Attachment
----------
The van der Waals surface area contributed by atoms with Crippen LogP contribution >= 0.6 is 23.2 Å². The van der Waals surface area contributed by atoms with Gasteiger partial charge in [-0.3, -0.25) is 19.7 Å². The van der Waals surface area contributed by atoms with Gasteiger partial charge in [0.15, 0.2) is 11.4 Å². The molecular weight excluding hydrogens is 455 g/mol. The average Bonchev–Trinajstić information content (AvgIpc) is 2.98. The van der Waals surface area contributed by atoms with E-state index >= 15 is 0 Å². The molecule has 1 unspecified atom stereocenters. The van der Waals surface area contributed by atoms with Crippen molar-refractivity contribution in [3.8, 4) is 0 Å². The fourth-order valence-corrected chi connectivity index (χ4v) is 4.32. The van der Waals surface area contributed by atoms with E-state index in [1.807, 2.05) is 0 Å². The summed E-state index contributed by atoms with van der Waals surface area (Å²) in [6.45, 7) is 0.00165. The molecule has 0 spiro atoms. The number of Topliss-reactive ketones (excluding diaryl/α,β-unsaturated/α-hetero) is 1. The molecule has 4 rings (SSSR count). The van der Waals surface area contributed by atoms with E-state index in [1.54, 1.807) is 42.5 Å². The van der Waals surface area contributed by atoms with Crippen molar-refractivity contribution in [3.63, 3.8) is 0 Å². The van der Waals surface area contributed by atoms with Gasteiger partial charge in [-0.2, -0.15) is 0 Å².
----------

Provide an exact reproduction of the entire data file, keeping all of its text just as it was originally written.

The van der Waals surface area contributed by atoms with Crippen LogP contribution >= 0.6 is 23.2 Å². The van der Waals surface area contributed by atoms with Gasteiger partial charge in [-0.3, -0.25) is 19.7 Å². The van der Waals surface area contributed by atoms with Gasteiger partial charge in [0.15, 0.2) is 11.4 Å². The molecular weight excluding hydrogens is 455 g/mol. The average Bonchev–Trinajstić information content (AvgIpc) is 2.98. The van der Waals surface area contributed by atoms with E-state index >= 15 is 0 Å². The molecule has 1 unspecified atom stereocenters. The van der Waals surface area contributed by atoms with Crippen molar-refractivity contribution in [3.8, 4) is 0 Å². The fourth-order valence-corrected chi connectivity index (χ4v) is 4.32. The van der Waals surface area contributed by atoms with E-state index in [1.807, 2.05) is 0 Å². The summed E-state index contributed by atoms with van der Waals surface area (Å²) in [6.45, 7) is 0.00165. The molecule has 0 spiro atoms. The number of Topliss-reactive ketones (excluding diaryl/α,β-unsaturated/α-hetero) is 1. The molecule has 4 rings (SSSR count). The van der Waals surface area contributed by atoms with E-state index in [1.54, 1.807) is 42.5 Å². The van der Waals surface area contributed by atoms with Crippen molar-refractivity contribution in [3.63, 3.8) is 0 Å². The van der Waals surface area contributed by atoms with Gasteiger partial charge in [-0.2, -0.15) is 0 Å².